I remember worried engineers saying they were seeing larger and larger amounts of traffic on the management channel and they would have to do something about it. Eventually this came to the attention of marketing people and they turned it into a service. You really don't need a smartphone to text as long as you have nimble fingers and all the basic mobile phones could do this. Some kids could send dozens of messages a day and run up huge bills if their parents were not vigilant. However, the telecoms operators realised this was a huge money spinner and adapted their plans to bundle in free texts along with free voice minutes.

All those business guys? They used Blackberries for sending email from a mobile with a decent keyboard, that was integrated with their corporate email system. They, too got hooked on messaging. Sadly the Blackberry Corp, like Nokia and many other telecoms companies were taken by surprise when Apple cleverly overtook them by re-inventing the smartphone.

The Telecoms business, though based on a procession of technologies, is actually managed by quite cautious companies. The mobile phone manufacurers regarded their customers as the big telecoms operators, who thought they knew what sort of phone and service the end customers wanted. When the phones got into the hands of young people, suddenly the way phones were used to communicate changed dramatically. Only Apple seemed to understand this and it gave Jobs and co, the opportunity to carve out a business that disrupted the market. But that was not possible until the smartphone technology matured enough.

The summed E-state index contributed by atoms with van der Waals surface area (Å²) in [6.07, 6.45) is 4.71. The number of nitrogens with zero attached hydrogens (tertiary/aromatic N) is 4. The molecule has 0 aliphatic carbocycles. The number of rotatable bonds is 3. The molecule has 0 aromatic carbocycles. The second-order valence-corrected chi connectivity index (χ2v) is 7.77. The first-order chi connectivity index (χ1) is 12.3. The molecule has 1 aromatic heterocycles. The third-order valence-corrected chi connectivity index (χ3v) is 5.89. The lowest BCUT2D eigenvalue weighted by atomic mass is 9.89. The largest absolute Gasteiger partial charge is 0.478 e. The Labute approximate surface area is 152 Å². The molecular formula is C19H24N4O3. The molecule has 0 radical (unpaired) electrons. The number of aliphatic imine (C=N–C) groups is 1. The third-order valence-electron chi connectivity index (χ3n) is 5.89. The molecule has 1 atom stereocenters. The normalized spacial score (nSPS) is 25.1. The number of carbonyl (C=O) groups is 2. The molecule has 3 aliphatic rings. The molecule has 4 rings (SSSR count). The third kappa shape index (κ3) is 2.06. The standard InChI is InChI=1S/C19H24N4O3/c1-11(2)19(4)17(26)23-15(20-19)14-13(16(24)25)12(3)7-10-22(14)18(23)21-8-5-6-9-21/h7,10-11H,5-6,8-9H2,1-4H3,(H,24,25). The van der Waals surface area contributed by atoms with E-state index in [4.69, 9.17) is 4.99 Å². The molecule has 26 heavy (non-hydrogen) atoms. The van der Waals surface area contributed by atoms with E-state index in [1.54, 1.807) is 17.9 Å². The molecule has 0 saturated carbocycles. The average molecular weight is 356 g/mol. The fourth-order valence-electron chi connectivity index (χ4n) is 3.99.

Even during the SMS/Text boom in the late nineties, there were companies who made the connection with the Internet. Even with 2G, it is possible to get a really thin data channel to make up a text based Internet like service called WAP. This was heavily marketed as 'mobile Internet' in 2000. A full seven years before the smartphones and 3G mobile networks were really mature enough to provide credible services and products. The Telecoms industry went from boom to bust in 2001 misjudging the development of technology and the demand from customers for new services, it took many years to recover.

Your timing has to be just right. Most companies are either too late, missing opportunities like Nokia. Or too early and oversell services and rely on technologies that are not quite ready. Customers also have to be ready for it and there is no telling quite how people will use a technology once it is in their hands.
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Old 11-21-2017, 12:48 PM
pulykamell pulykamell is online now
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I thought texting was pretty common in the late 90's. The hassle of writing with the number pad is the whole reason 4 txt speak .